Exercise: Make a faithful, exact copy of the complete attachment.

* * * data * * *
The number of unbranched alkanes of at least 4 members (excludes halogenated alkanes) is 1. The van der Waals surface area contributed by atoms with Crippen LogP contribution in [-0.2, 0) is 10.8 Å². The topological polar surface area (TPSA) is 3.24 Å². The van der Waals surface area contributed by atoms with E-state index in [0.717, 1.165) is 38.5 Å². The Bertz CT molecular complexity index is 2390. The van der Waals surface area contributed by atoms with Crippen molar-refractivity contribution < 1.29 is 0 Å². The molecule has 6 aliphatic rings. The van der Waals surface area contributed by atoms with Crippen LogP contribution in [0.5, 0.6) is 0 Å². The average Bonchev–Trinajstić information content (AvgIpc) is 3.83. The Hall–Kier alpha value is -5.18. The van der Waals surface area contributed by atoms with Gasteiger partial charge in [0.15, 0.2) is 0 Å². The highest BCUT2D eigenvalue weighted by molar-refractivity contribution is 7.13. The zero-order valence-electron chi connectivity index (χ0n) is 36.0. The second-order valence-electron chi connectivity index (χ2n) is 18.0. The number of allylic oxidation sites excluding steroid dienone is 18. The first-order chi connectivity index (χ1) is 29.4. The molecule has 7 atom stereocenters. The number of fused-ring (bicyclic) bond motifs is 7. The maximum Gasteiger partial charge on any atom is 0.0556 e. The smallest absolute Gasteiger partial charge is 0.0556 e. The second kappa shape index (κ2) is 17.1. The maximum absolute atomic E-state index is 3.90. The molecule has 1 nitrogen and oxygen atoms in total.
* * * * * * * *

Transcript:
The number of unbranched alkanes of at least 4 members (excludes halogenated alkanes) is 1. The van der Waals surface area contributed by atoms with Crippen LogP contribution in [-0.2, 0) is 10.8 Å². The topological polar surface area (TPSA) is 3.24 Å². The van der Waals surface area contributed by atoms with E-state index in [0.717, 1.165) is 38.5 Å². The Bertz CT molecular complexity index is 2390. The van der Waals surface area contributed by atoms with Crippen molar-refractivity contribution < 1.29 is 0 Å². The molecule has 6 aliphatic rings. The van der Waals surface area contributed by atoms with Crippen LogP contribution in [0.5, 0.6) is 0 Å². The average Bonchev–Trinajstić information content (AvgIpc) is 3.83. The Hall–Kier alpha value is -5.18. The van der Waals surface area contributed by atoms with Gasteiger partial charge in [0.15, 0.2) is 0 Å². The highest BCUT2D eigenvalue weighted by molar-refractivity contribution is 7.13. The zero-order valence-electron chi connectivity index (χ0n) is 36.0. The second-order valence-electron chi connectivity index (χ2n) is 18.0. The number of allylic oxidation sites excluding steroid dienone is 18. The first-order chi connectivity index (χ1) is 29.4. The molecule has 7 atom stereocenters. The number of fused-ring (bicyclic) bond motifs is 7. The maximum Gasteiger partial charge on any atom is 0.0556 e. The smallest absolute Gasteiger partial charge is 0.0556 e. The second kappa shape index (κ2) is 17.1. The maximum absolute atomic E-state index is 3.90. The molecule has 1 nitrogen and oxygen atoms in total.